Indonesian glaciers will be gone within a few years, rather than decades, taking with them a unique record of the El Niño-Southern Oscillation phenomenon that drives climate patterns in the tropics, according to researchers.
The ice cap, on a 4,800 metre high mountain ridge in Indonesia, "was riddled with crevasses and lacked any substantial snowfall," said Ohio State University glaciologist Lonnie Thompson after a trip earlier this summer.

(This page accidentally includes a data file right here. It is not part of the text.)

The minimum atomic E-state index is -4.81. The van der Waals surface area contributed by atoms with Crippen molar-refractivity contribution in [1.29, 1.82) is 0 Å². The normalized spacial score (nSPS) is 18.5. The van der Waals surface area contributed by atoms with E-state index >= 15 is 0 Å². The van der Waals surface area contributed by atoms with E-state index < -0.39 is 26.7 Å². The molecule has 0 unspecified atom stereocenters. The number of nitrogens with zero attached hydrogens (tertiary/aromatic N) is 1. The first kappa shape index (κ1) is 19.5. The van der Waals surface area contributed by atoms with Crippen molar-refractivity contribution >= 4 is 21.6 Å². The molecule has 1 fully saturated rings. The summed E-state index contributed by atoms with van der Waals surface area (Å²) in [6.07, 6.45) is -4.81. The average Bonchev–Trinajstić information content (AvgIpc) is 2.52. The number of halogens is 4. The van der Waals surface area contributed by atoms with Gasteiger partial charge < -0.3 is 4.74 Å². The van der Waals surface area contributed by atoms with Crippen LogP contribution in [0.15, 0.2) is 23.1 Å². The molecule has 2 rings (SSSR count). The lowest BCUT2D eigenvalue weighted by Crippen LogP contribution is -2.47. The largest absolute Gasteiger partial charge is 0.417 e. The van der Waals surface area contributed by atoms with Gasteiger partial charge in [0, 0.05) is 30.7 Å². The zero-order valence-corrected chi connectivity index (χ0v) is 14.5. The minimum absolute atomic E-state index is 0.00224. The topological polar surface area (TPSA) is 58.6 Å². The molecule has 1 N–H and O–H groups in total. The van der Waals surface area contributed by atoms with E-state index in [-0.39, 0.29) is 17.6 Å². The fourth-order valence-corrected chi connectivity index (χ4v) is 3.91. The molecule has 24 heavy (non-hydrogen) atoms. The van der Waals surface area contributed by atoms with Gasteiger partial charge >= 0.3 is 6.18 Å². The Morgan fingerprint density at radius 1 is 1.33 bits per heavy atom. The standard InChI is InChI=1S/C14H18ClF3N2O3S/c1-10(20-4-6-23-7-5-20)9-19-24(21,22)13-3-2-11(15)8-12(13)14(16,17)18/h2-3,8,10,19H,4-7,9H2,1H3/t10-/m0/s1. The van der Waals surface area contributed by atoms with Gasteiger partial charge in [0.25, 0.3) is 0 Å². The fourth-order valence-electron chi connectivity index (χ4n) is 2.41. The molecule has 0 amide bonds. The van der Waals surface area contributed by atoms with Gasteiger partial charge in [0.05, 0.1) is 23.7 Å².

The local people believe that the ice is part of their deity, Thompson said. "In their religion they are a part of nature, and by extension they are a part of the ice, so if it disappears, a part of their souls will also be lost."
But if the remaining 1.7 square kilometres of ice fields near Punkak Jaya melt, they may also take away a valuable archive of climate history — situated on the fringes of the world's warmest ocean that generates El Niño, they may hold important information about past climate.
Thompson took three ice cores from the cap and expects to analyse the first of the cores that could yield some of El Niño's secrets by December.